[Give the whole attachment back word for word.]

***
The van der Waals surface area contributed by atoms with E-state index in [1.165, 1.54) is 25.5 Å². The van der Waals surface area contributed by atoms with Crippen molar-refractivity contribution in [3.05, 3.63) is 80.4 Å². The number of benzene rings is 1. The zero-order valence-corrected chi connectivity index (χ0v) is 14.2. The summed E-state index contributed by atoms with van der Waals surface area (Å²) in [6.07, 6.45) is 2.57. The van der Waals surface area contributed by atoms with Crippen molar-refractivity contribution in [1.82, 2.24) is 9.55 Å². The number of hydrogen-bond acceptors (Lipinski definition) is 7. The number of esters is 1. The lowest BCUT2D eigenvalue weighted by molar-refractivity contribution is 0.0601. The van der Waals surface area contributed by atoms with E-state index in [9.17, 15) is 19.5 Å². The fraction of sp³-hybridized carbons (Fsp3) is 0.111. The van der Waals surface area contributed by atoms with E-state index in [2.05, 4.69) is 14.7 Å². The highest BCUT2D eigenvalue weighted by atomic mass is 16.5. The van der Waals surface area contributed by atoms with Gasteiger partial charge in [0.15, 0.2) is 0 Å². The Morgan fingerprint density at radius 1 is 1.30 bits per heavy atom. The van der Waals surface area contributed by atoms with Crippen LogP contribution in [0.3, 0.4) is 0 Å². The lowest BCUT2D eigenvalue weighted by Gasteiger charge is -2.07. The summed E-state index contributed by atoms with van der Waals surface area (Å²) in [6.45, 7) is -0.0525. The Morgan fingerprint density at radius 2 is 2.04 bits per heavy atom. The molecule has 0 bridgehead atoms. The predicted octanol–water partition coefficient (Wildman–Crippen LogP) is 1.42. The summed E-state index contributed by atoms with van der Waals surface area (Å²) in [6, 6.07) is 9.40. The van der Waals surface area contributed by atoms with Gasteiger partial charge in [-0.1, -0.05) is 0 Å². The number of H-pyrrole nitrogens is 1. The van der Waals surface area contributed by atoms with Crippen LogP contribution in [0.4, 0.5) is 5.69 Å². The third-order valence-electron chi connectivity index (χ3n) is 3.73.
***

The van der Waals surface area contributed by atoms with E-state index in [1.165, 1.54) is 25.5 Å². The van der Waals surface area contributed by atoms with Crippen molar-refractivity contribution in [3.05, 3.63) is 80.4 Å². The number of benzene rings is 1. The zero-order valence-corrected chi connectivity index (χ0v) is 14.2. The summed E-state index contributed by atoms with van der Waals surface area (Å²) in [6.07, 6.45) is 2.57. The van der Waals surface area contributed by atoms with Crippen molar-refractivity contribution in [1.82, 2.24) is 9.55 Å². The number of hydrogen-bond acceptors (Lipinski definition) is 7. The number of esters is 1. The lowest BCUT2D eigenvalue weighted by molar-refractivity contribution is 0.0601. The van der Waals surface area contributed by atoms with E-state index in [9.17, 15) is 19.5 Å². The fraction of sp³-hybridized carbons (Fsp3) is 0.111. The van der Waals surface area contributed by atoms with E-state index in [2.05, 4.69) is 14.7 Å². The highest BCUT2D eigenvalue weighted by atomic mass is 16.5. The van der Waals surface area contributed by atoms with Gasteiger partial charge in [0.15, 0.2) is 0 Å². The Morgan fingerprint density at radius 1 is 1.30 bits per heavy atom. The van der Waals surface area contributed by atoms with Crippen LogP contribution in [0.3, 0.4) is 0 Å². The lowest BCUT2D eigenvalue weighted by Gasteiger charge is -2.07. The summed E-state index contributed by atoms with van der Waals surface area (Å²) in [6.45, 7) is -0.0525. The Morgan fingerprint density at radius 2 is 2.04 bits per heavy atom. The molecule has 0 bridgehead atoms. The predicted octanol–water partition coefficient (Wildman–Crippen LogP) is 1.42. The summed E-state index contributed by atoms with van der Waals surface area (Å²) in [6, 6.07) is 9.40. The van der Waals surface area contributed by atoms with Gasteiger partial charge in [-0.1, -0.05) is 0 Å². The number of H-pyrrole nitrogens is 1. The van der Waals surface area contributed by atoms with Crippen LogP contribution in [0.4, 0.5) is 5.69 Å². The third-order valence-electron chi connectivity index (χ3n) is 3.73.